The latest addition to Marvel’s red-hot Noir line offers a unique spin on the Man Without Fear! Prohibition-era Hell's Kitchen is Kingpin territory, and until now, his only problem has been the masked vigilante known as Daredevil. When gangster Orville Halloran arrives on the scene, fresh from a stretch in Sing Sing and eager to stretch his wings, Hell’s about to get hotter. For P.I. Foggy Nelson and his loyal assistant Matt Murdock, it all starts when a desperate woman comes to their office with an irresistible story about her and Halloran. To Foggy, she's a client -- to Murdock, she's enough to make Halloran Daredevil's next target. But Murdock is about to find out that half-truths are poison truths, and that the Kitchen is full of history that will put him on a collision course with both the old Kingpin and the man who wants to replace him.
32 PGS./Parental Advisory ...$3.99

Jan 16, 2009


That was the year my grandmother Mabel Irvine, who died yesterday, was born. I got curious about what the world was like in 1908, and this is what I found.

    Simone de Beauvoir, Tex Avery, Edward Teller, Louis L'Amour, Bette Davis, Lionel Hampton, Mel Blanc, Jimmy Stewart, Ian Fleming, Milton Berle, Lyndon Johnson, Richard Wright, John Kenneth Galbraith, Claude Levi-Strauss, Adam Clayton Powell, and Simon Wiesenthal were born.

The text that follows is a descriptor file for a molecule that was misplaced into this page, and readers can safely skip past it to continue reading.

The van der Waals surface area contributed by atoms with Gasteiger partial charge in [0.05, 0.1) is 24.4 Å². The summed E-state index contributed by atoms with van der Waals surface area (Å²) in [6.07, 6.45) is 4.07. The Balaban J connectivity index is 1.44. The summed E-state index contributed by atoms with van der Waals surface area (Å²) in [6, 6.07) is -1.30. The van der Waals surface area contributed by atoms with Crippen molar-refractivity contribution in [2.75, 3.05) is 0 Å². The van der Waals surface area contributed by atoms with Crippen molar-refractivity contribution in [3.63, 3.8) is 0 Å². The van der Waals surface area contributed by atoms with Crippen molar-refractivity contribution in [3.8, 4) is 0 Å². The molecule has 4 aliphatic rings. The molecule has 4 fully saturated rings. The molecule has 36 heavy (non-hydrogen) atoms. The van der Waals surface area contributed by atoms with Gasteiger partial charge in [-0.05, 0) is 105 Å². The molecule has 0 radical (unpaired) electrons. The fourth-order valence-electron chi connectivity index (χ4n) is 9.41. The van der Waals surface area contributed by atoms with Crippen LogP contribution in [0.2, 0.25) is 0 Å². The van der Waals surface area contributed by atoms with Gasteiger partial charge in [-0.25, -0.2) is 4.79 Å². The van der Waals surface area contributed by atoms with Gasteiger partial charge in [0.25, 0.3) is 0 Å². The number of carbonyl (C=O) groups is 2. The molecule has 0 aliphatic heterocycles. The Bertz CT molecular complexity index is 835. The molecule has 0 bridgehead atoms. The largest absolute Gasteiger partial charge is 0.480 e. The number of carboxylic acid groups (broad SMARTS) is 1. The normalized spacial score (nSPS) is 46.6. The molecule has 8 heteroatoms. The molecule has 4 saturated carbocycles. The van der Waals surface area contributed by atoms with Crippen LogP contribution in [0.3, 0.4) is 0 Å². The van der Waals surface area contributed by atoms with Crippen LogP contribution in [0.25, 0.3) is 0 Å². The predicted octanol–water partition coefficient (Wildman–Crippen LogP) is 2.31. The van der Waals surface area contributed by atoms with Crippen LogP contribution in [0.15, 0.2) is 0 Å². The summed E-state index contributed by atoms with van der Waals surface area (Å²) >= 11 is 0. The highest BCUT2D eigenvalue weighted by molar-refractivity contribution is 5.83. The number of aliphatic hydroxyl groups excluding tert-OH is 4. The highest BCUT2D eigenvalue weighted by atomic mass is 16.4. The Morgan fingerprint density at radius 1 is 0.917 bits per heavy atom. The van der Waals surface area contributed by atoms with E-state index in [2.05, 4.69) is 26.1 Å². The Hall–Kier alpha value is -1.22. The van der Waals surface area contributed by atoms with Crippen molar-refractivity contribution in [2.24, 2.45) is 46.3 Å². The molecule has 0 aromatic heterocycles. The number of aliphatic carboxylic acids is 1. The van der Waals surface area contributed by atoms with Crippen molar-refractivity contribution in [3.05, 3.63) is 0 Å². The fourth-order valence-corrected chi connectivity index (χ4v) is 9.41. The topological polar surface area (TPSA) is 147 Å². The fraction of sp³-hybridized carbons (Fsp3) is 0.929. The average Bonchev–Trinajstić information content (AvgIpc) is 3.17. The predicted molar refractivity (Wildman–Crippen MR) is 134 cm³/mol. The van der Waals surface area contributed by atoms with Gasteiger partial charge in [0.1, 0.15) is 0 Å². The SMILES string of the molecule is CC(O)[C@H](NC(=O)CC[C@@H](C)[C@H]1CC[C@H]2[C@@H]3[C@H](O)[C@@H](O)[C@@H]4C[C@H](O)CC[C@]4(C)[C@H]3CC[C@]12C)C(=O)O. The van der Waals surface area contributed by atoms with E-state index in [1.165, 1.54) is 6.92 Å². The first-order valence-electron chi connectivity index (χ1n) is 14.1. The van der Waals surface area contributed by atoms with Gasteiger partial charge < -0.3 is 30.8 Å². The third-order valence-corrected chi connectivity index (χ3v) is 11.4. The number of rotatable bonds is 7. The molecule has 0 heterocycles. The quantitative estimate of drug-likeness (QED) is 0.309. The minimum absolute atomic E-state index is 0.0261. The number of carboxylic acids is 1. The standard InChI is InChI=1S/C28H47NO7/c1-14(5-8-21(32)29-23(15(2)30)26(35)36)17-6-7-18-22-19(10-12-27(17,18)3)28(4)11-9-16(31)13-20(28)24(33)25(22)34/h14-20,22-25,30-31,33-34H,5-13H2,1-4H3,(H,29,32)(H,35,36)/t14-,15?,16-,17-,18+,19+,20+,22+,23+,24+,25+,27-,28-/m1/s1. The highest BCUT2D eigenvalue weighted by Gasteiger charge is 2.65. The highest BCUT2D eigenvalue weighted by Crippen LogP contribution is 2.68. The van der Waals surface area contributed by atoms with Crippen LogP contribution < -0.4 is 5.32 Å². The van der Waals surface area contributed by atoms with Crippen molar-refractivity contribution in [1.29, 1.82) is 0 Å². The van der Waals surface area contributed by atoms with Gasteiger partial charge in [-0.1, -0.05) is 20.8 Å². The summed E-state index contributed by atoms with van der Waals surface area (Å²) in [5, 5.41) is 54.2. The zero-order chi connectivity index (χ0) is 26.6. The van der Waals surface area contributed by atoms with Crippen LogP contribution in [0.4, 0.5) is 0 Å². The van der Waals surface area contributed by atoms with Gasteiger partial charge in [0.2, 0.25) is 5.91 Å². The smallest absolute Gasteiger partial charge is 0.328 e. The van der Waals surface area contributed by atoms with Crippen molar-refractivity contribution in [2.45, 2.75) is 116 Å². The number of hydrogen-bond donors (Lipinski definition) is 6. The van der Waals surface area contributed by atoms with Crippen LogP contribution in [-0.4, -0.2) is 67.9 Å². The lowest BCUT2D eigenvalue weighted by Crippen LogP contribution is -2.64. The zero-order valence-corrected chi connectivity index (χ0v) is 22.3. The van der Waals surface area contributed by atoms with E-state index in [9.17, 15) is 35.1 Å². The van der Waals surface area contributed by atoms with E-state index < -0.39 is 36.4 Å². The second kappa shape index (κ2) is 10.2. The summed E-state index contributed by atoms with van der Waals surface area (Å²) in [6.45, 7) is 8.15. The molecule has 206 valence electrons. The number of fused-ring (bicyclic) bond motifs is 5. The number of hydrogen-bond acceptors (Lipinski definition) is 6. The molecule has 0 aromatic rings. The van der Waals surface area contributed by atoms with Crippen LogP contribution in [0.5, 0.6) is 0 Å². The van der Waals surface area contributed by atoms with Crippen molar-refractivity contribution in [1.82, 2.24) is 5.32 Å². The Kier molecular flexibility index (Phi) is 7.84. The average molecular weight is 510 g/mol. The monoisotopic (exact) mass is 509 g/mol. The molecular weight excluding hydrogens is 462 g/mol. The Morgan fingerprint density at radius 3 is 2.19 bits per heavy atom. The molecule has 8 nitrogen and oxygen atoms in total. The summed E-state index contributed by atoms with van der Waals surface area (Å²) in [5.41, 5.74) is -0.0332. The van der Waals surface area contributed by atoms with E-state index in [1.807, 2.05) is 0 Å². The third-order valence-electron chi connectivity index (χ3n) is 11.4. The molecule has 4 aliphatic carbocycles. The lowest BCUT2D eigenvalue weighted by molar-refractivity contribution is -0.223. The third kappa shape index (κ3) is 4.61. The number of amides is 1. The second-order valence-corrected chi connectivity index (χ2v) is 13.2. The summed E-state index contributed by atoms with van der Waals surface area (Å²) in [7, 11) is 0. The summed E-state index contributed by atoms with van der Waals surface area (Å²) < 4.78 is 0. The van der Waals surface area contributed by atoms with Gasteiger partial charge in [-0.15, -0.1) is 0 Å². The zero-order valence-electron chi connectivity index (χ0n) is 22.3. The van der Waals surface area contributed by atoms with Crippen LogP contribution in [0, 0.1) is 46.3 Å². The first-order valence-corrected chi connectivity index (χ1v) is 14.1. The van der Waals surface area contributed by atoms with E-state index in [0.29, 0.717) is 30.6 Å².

Rimsky-Korsakov and Joel Chandler Harris died. (Also Butch and Sundance were (probably) killed in Bolivia.)

    The Model T was first produced, and General Motors was founded.
    Mother's Day was observed for the first time.
    Robert Peary headed for the North Pole.
    The New Year's ball dropped in Times Square for the first time.
    The first tunnel under the Hudson River opened.
    The first cross-country road trip, by Mr. and Mrs. Jacob Murdock.
    First passenger airline flight...and first fatality due to a plane crash.
    Wireless radio was patented.
    The Tunguska Event.
    The first Gideon Bible was put in a hotel room.
    The Chicago Cubs won the World Series (beating the Tigers).
    Leopold II sold the Congo to Belgium.
    The FBI and the Boy Scouts of America were founded.
    Converse Shoes were first made.

If I make it to 100, I wonder what the world will look like in 2069.

Jan 15, 2009

People Who Are More Misanthropic Than You

The Buffalo Beast presents its 2008 list of the 50 Most Loathsome People in America. Sometimes I think I hate everyone, but then I read stuff like this and realize that when it comes to hate, I have a lot to learn.

Jan 14, 2009

Borders: A Slightly Premature Elegy

So I used to work at Borders. Two stints, in fact. One at the old mothership on State Street in Ann Arbor, and a second nine years later at the Framingham, MA, store. Both are now gone, and by the looks of things, Borders itself might not last too much longer. I'm thinking of this because of an article in the NYT today, noting the appointment of a hedge fund manager as company chairman.